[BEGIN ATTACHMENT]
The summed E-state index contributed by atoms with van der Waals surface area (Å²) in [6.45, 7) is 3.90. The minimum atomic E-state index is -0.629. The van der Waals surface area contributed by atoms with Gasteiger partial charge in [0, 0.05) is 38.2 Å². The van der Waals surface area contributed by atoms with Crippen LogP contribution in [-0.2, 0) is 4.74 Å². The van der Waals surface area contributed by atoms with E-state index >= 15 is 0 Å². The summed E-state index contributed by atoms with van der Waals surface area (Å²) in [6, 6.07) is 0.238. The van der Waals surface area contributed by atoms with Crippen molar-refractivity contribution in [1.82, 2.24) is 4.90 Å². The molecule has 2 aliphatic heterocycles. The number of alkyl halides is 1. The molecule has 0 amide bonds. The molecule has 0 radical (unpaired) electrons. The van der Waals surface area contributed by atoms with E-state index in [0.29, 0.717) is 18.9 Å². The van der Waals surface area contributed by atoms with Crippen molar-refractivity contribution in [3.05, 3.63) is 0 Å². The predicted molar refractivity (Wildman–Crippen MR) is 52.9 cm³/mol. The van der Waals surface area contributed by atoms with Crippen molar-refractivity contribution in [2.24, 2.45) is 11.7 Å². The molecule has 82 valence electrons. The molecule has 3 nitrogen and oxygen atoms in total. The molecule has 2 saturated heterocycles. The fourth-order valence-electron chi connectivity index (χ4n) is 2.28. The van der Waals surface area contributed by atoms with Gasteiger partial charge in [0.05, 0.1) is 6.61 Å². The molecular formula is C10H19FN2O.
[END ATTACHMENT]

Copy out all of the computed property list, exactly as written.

The summed E-state index contributed by atoms with van der Waals surface area (Å²) in [6.45, 7) is 3.90. The minimum atomic E-state index is -0.629. The van der Waals surface area contributed by atoms with Gasteiger partial charge in [0, 0.05) is 38.2 Å². The van der Waals surface area contributed by atoms with Crippen LogP contribution in [-0.2, 0) is 4.74 Å². The van der Waals surface area contributed by atoms with E-state index >= 15 is 0 Å². The summed E-state index contributed by atoms with van der Waals surface area (Å²) in [6, 6.07) is 0.238. The van der Waals surface area contributed by atoms with Crippen molar-refractivity contribution in [1.82, 2.24) is 4.90 Å². The molecule has 2 aliphatic heterocycles. The number of alkyl halides is 1. The molecule has 0 amide bonds. The molecule has 0 radical (unpaired) electrons. The van der Waals surface area contributed by atoms with E-state index in [0.29, 0.717) is 18.9 Å². The van der Waals surface area contributed by atoms with Crippen molar-refractivity contribution in [3.05, 3.63) is 0 Å². The predicted molar refractivity (Wildman–Crippen MR) is 52.9 cm³/mol. The van der Waals surface area contributed by atoms with Crippen molar-refractivity contribution in [2.24, 2.45) is 11.7 Å². The molecule has 82 valence electrons. The molecule has 3 nitrogen and oxygen atoms in total. The molecule has 2 saturated heterocycles. The fourth-order valence-electron chi connectivity index (χ4n) is 2.28. The van der Waals surface area contributed by atoms with Gasteiger partial charge in [0.05, 0.1) is 6.61 Å². The molecular formula is C10H19FN2O.